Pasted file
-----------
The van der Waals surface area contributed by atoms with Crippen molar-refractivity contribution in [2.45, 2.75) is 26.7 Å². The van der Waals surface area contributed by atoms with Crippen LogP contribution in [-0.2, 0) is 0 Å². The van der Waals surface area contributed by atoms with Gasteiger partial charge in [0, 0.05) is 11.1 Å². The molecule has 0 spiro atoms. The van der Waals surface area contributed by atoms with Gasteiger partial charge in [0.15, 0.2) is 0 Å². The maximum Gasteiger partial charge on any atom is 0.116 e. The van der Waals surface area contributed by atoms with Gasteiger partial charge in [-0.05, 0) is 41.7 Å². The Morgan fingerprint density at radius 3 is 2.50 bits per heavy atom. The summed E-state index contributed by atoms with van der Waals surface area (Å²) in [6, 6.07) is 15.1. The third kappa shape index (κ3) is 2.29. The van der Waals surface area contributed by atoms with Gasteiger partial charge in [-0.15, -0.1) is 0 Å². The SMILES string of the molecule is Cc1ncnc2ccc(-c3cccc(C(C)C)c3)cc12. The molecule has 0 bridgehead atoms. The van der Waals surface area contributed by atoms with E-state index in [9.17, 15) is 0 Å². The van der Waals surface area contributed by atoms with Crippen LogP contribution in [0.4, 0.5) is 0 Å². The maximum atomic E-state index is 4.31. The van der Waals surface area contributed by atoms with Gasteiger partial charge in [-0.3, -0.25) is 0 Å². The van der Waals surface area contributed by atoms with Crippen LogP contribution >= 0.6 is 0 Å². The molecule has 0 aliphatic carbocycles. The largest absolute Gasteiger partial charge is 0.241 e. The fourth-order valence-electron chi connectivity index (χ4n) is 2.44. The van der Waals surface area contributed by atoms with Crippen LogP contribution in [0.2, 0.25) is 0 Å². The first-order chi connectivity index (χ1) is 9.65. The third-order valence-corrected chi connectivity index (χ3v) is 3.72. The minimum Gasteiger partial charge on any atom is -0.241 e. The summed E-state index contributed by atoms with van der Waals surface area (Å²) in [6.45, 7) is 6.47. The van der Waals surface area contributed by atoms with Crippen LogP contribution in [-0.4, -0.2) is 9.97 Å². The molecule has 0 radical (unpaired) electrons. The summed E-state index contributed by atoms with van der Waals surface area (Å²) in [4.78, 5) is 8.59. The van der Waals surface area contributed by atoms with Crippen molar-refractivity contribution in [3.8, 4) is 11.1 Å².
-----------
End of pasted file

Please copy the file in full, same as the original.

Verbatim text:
The van der Waals surface area contributed by atoms with Crippen molar-refractivity contribution in [2.45, 2.75) is 26.7 Å². The van der Waals surface area contributed by atoms with Crippen LogP contribution in [-0.2, 0) is 0 Å². The van der Waals surface area contributed by atoms with Gasteiger partial charge in [0, 0.05) is 11.1 Å². The molecule has 0 spiro atoms. The van der Waals surface area contributed by atoms with Gasteiger partial charge in [0.15, 0.2) is 0 Å². The maximum Gasteiger partial charge on any atom is 0.116 e. The van der Waals surface area contributed by atoms with Gasteiger partial charge in [-0.05, 0) is 41.7 Å². The Morgan fingerprint density at radius 3 is 2.50 bits per heavy atom. The summed E-state index contributed by atoms with van der Waals surface area (Å²) in [6, 6.07) is 15.1. The third kappa shape index (κ3) is 2.29. The van der Waals surface area contributed by atoms with Gasteiger partial charge in [-0.15, -0.1) is 0 Å². The SMILES string of the molecule is Cc1ncnc2ccc(-c3cccc(C(C)C)c3)cc12. The molecule has 0 bridgehead atoms. The van der Waals surface area contributed by atoms with E-state index in [9.17, 15) is 0 Å². The van der Waals surface area contributed by atoms with Crippen LogP contribution in [0.4, 0.5) is 0 Å². The maximum atomic E-state index is 4.31. The van der Waals surface area contributed by atoms with Gasteiger partial charge in [-0.3, -0.25) is 0 Å². The van der Waals surface area contributed by atoms with Crippen LogP contribution >= 0.6 is 0 Å². The molecule has 0 aliphatic carbocycles. The largest absolute Gasteiger partial charge is 0.241 e. The fourth-order valence-electron chi connectivity index (χ4n) is 2.44. The van der Waals surface area contributed by atoms with Crippen LogP contribution in [0.2, 0.25) is 0 Å². The first-order chi connectivity index (χ1) is 9.65. The third-order valence-corrected chi connectivity index (χ3v) is 3.72. The minimum Gasteiger partial charge on any atom is -0.241 e. The summed E-state index contributed by atoms with van der Waals surface area (Å²) in [6.45, 7) is 6.47. The van der Waals surface area contributed by atoms with Crippen LogP contribution in [-0.4, -0.2) is 9.97 Å². The molecule has 0 radical (unpaired) electrons. The summed E-state index contributed by atoms with van der Waals surface area (Å²) in [4.78, 5) is 8.59. The van der Waals surface area contributed by atoms with Crippen molar-refractivity contribution in [3.8, 4) is 11.1 Å².